It was a ring fit for a princess – and now it is on sale in Birmingham for a cool £750,000.
The stunning five-carat diamond piece was made for Princess Margaret in 1970 and is among the most expensive single items ever sold at the Antiques for Everyone fair.
The four-day show, being held at the NEC, will also see more than a dozen of her other belongings sold off – including a bed from Glamis Castle in Scotland in which she was believed to have been born.
There is also a Cartier watch bought for her as a Christmas present by the Queen Mother, valued at £175,000, and a solid gold clock.
Each of the items was authenticated by Margaret’s son Lord Linley.
A spokesman for sale organiser Riverside Antiques said: “The collection is part of her fascinating, and sometimes turbulent, life. Many of these items were personally used or worn by her.
“They would almost certainly have been valuable sentimentally to her.
“But, like any good home, things from time to time get sold off.
“This is a once-in-a-lifetime opportunity to buy a piece of history as an investment for the next generation.
“As well as the pricier items, there are also ones that start at around £3,000.
“There are enamel boxes, and mother of pearl card cases which were small personal items of the Princess’s and were kept in her private apartment.
“We were unable to bring the bed here for obvious reasons, but we have photographs available of it.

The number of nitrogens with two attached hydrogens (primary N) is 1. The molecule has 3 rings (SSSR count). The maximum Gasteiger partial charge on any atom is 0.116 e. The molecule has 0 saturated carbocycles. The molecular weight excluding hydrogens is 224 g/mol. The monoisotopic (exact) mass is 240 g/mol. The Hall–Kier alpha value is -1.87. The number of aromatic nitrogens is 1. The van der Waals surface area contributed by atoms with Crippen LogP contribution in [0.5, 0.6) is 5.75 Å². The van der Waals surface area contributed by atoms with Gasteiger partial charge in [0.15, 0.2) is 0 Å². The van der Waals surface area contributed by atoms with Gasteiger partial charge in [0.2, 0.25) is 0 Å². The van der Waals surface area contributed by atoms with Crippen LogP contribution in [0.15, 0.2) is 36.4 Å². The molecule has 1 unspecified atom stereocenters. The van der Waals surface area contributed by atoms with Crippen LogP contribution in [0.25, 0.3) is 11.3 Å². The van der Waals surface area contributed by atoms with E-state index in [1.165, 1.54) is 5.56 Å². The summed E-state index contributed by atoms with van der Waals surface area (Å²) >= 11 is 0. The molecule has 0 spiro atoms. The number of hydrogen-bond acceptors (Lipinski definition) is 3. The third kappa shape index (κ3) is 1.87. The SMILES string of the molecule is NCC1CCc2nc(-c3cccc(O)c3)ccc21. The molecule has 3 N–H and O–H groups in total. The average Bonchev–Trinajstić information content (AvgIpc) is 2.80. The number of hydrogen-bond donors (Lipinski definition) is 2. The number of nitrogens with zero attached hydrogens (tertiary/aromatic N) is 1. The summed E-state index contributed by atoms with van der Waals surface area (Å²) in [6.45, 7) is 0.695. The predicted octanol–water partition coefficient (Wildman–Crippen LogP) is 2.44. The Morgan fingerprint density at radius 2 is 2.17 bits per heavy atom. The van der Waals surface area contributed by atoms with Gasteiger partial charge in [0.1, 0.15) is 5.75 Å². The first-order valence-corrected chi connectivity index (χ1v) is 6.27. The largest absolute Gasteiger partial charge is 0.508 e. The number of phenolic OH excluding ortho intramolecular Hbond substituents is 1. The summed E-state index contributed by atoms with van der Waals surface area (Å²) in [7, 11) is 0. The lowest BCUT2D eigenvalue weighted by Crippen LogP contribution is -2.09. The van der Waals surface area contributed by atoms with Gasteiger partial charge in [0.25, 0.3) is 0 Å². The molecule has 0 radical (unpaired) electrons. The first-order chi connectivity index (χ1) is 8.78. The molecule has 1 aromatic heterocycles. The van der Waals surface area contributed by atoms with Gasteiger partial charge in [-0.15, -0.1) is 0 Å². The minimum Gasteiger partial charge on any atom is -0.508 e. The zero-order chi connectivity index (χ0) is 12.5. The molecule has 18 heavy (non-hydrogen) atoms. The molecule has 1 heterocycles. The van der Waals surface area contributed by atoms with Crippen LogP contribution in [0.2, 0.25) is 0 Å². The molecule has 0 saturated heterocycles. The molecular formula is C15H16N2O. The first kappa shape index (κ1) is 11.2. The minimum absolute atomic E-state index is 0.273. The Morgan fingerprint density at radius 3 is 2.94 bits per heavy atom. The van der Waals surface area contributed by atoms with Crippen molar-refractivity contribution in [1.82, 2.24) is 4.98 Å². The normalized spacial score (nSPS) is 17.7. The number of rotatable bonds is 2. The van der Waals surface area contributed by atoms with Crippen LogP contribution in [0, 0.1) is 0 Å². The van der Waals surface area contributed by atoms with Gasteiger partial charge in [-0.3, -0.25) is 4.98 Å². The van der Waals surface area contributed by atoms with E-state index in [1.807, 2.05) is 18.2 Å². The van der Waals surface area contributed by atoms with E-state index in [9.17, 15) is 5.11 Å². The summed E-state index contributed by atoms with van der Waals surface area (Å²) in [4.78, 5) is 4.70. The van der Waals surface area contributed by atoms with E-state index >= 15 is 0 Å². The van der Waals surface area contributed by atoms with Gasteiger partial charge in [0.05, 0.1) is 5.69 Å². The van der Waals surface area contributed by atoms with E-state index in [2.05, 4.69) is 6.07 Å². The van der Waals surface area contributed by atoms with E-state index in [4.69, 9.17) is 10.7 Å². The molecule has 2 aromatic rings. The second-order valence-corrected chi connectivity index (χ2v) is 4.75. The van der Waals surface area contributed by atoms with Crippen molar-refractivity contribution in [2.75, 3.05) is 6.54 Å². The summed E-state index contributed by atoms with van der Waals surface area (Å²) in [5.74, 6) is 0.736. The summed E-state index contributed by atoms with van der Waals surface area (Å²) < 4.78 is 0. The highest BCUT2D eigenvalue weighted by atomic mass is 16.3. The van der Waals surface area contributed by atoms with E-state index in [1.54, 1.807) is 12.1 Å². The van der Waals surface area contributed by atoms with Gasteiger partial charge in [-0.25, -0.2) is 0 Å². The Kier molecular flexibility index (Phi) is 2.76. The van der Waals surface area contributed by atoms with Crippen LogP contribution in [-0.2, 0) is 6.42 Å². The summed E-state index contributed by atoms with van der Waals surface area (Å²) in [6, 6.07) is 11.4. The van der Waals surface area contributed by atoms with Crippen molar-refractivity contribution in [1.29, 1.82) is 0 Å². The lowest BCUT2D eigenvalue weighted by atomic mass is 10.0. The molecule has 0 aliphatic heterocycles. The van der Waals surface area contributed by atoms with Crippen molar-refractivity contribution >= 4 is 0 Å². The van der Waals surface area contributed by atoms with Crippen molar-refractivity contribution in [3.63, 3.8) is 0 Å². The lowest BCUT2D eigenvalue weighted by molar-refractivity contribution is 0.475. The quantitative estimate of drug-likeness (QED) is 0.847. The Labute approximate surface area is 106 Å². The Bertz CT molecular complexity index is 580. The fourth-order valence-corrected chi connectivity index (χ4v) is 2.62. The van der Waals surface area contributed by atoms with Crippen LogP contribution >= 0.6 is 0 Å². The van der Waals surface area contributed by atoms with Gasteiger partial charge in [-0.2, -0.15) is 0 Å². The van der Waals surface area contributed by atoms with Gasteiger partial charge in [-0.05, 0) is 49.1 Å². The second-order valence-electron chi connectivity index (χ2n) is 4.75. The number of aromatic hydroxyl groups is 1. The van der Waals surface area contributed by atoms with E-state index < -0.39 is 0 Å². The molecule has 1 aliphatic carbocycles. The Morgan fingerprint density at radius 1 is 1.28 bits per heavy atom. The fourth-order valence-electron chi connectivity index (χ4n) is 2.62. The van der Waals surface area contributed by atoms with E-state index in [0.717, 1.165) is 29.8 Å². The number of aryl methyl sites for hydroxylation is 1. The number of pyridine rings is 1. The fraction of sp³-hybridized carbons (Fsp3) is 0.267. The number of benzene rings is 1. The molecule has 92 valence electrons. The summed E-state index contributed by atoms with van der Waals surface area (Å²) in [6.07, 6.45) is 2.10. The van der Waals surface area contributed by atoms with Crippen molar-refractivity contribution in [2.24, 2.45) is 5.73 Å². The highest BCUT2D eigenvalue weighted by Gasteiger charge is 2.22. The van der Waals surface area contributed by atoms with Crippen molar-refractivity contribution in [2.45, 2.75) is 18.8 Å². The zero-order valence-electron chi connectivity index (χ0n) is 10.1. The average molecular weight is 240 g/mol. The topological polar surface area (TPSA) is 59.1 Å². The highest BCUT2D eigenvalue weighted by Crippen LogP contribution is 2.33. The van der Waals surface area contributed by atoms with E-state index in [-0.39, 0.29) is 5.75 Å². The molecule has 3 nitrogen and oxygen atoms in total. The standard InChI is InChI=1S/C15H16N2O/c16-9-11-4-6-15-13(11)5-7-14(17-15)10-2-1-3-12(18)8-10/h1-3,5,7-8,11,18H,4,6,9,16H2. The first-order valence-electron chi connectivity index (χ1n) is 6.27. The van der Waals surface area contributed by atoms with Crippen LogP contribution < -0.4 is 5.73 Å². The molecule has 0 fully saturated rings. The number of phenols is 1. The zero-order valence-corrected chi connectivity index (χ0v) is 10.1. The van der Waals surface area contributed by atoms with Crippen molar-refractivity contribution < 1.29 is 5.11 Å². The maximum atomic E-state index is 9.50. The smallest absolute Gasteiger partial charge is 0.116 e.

“We acquired these items through our contacts within the industry and each one comes with a certificate and a leather-bound piece with Princess Margaret’s crest.”
The Antiques for Everyone fair runs from April 4 to 7.
It will also showcase one of the world’s finest collections of mechanical propelling pencils.
The KB Collection, now owned by Bond Street dealer Kenneth Bull, dates from the Victorian era and features 600 unique pieces.
BBC Antiques Roadshow expert Judith Miller said: “Some of the pieces are very rare and quirky.
“Each contains an ingenious telescopic mechanism that’s an engineering masterpiece in its own right and would often take weeks to make.”
Two of the pencils, one called Nelson’s column and a Cartier gold and enamel version, are worth around £10,000 and £15,000 each, respectively.
But many of the more common pencils start from around £100.